Recently a friend of mine discovered that her colleague is an adoptive parent and is currently in process waiting for their second daughter from China. He had seen my film clip at the Race exhibit, due to their work, and knowing we were friends asked if I’d provide some resources. He was referred to Outsiders Within and after reading the introduction, he told my friend, "They are some angry adoptees."
This is nothing new; many of us who speak up about adoption as differing from the "sparkles and sunshine" are often called "angry." It has been my experience lately that anything that is critical is mistaken for angry. I’ve been called an angry adoptee many times. And what I think is humorous about that label is I’m far from being "angry." Critical, yes. Unsentimental? Absolutely.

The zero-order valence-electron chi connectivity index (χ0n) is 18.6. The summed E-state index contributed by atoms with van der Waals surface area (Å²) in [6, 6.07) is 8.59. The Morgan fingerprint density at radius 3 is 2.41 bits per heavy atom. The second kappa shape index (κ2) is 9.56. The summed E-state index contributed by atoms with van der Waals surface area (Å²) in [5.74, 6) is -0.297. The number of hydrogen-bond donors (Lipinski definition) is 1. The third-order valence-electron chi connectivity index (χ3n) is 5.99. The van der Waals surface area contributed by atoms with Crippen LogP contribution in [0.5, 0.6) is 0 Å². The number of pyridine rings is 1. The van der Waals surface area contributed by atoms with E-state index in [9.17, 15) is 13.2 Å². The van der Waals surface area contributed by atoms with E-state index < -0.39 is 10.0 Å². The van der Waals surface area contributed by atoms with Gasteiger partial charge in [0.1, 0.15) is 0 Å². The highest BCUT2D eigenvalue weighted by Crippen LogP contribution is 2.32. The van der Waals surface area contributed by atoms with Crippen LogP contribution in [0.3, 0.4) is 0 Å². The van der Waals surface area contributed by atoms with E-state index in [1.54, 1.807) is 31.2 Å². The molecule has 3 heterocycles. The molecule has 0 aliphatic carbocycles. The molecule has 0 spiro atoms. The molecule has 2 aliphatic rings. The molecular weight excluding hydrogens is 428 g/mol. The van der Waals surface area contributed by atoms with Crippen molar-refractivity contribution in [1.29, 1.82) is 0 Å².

I proudly consider myself to be critical but to me, critical and angry are two different things. Anger, according to the American Heritage dictionary, is "a strong feeling of displeasure or hostility," while critical is defined as "a critical review or commentary; a critical discussion of a specified topic."
One can be angry and critical, for sure. But being one doesn’t necessarily equate that one is both. I’ve known many people who are critical about a certain issue but not angry, just as I’ve known plenty of people who are angry but not critical. And sometimes you do find people who are both.
Calling people who dare to critique something that has long been presented in one way – no matter what that issue is – as angry is an easy cop-out. It’s the lazy person’s way of dismissing what might be very valid moral, ethical or social problems with an institution, practice or policy.